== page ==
Stephen York stood on the dirt, kicking at it, willing his feet to do what he told them. After a while, they did. He stopped kicking and fell still. Then he leaned back and crossed his arms. Soon he realized his arms were twitching, so he pinched them harder to his sides. He told his mind and body to still; he needed to concentrate for what was coming.
He began reciting prime numbers, like a mantra.
One. Three. Five. Seven. Eleven. Thirteen.
In between numbers, York tried to decide what the last few days of foreboding could mean. His mind kept wanting to slip, but he held it down, focusing on the numbers. Seventeen. Nineteen. Twenty-three. He could keep going. He had, over and over and over. He knew up to 3571 by heart because he had once memorized the first five hundred primes while studying cyphers and encryption. It was a relatively useless skill, but today, he was grateful for it. Like an old man searching his mind for names from his youth, York felt that reciting the primes was a way to keep him sharp. He walked through the list repeatedly, feeling like he was running a stone over his thoughts, trying to hone their edge. Still, his thoughts kept slipping. His memories were there, quiet and orderly deep inside him, but they kept threatening to fall away. Some thoughts were stickier than others. Through simple repetition, some memories had become grooved and conditioned. Like the primes. He’d had reason enough to recite his wife’s name that he knew it without thinking. He knew his bank account number. He knew the access codes he’d used back when he’d helped develop Crossbeam decades ago. He could remember line after line of code — all obsolete today, of course. But doing reasoning with that archive of knowledge? Plumbing it in order to draw conclusions? That was hard. Maybe impossible.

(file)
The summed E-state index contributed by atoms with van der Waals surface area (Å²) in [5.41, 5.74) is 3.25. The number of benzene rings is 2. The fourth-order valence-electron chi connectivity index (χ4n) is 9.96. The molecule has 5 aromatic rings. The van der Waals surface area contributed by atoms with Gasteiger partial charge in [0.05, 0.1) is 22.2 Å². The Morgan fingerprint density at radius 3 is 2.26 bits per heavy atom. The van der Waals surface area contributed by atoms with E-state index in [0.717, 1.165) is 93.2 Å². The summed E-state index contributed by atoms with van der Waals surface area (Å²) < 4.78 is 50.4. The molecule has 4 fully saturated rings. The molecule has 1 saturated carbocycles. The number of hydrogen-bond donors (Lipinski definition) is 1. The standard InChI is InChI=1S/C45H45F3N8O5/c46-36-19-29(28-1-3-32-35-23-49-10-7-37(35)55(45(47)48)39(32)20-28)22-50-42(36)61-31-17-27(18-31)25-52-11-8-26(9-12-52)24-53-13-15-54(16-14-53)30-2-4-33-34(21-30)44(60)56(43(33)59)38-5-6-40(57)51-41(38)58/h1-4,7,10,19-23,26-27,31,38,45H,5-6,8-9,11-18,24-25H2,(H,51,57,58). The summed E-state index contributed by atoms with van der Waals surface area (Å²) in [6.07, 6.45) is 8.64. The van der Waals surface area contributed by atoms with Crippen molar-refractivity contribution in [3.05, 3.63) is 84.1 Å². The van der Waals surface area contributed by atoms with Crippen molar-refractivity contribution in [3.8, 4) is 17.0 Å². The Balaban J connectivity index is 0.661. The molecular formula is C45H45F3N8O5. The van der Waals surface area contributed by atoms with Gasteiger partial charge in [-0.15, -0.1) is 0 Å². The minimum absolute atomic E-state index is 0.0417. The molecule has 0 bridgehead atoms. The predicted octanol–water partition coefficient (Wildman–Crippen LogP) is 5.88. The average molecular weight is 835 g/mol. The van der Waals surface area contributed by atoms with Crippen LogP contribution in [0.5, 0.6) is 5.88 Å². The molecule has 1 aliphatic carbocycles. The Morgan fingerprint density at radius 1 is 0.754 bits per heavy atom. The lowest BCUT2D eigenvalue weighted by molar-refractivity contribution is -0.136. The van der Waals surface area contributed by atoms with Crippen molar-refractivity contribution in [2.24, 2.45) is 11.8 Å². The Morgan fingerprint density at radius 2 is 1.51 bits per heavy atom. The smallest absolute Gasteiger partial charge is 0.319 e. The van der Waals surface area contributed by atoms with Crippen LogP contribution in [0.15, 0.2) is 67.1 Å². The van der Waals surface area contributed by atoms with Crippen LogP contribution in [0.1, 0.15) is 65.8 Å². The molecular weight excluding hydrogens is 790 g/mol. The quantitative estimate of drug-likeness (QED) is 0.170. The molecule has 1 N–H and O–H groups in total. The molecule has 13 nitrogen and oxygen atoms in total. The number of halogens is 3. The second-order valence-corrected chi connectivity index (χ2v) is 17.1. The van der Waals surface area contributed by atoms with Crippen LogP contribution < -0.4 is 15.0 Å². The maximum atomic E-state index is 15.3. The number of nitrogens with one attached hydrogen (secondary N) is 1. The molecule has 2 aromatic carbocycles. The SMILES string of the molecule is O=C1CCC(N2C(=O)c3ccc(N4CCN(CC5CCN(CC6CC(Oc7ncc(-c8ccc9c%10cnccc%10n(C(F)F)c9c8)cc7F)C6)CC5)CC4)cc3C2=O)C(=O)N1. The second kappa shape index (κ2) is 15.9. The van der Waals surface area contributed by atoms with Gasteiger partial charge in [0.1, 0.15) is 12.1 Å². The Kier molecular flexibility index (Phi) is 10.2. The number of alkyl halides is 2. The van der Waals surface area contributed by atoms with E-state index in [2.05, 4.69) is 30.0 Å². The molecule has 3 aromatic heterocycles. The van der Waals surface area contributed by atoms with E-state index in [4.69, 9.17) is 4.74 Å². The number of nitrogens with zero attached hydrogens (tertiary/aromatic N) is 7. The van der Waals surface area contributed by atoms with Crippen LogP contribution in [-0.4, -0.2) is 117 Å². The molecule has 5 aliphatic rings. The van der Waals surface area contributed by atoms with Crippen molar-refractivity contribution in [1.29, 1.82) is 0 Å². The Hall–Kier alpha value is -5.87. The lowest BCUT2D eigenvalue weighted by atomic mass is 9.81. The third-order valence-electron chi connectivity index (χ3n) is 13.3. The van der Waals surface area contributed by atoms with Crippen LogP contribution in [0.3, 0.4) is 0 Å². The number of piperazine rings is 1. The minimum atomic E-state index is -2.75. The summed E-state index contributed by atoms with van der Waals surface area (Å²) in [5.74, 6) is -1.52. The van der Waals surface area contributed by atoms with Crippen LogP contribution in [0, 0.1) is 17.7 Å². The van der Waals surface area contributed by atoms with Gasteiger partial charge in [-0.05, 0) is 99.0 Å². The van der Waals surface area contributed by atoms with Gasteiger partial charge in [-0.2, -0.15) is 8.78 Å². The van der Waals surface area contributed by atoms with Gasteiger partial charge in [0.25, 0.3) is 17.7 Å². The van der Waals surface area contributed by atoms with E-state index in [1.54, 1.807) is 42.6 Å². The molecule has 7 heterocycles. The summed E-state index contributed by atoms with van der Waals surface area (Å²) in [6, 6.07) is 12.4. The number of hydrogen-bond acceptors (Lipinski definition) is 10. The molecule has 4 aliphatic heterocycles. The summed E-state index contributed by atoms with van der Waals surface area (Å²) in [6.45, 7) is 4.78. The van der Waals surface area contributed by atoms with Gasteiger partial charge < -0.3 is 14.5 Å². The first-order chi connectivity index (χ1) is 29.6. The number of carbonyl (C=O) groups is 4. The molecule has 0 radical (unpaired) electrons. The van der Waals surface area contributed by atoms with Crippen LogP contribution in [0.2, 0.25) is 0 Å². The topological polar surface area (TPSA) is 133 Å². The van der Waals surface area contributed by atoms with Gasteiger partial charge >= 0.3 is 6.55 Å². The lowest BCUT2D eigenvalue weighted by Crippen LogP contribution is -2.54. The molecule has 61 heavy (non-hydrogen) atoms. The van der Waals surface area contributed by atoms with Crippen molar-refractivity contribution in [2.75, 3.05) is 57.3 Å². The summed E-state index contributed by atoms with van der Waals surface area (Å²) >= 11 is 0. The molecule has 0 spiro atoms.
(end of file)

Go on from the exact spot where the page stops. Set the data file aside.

He felt like his mind was inside a literal box. He kept rapping his mental shoulders and knees on that confining box because there wasn’t enough room to maneuver. That was the firewall, of course. He’d helped develop some of that technology too, but the details weren’t as well-rehearsed as his wife’s name or the prime numbers and so he couldn’t access much about them. He knew the firewall had blocked most of who he was. He knew it kept him inside this box, locked down tight. He knew that his normal way of expressing himself was hampered, and that he’d need to find other ways to do what he needed to do. He had references. Back when York had studied neurology, he’d learned about a man who couldn’t form new memories, but who had re-learned how to “learn” by establishing habits that played themselves out without his conscious awareness. York wouldn’t be able to do that to get out of his box, of course, but the process was the same: when one way is blocked, you find another.
1163. 1171. 1181.
Something was coming. There was something on the horizon. And here he was, with his hands tied behind his back.
York swore, heard himself swear, and again found his foot kicking at dirt. It was still kicking when a woman came up to him on horseback.
“Hop on, Crumb,” she said, indicating a second horse behind her. “We’re going for a little ride. Leo wants us to play on The Beam.”
It was a good idea. York didn’t know why, but somehow, it was.
He tried to tell the woman on the horse that he wanted to go, that he felt a sense of foreboding in the air.
“Noah Fucking West,” he heard himself say instead.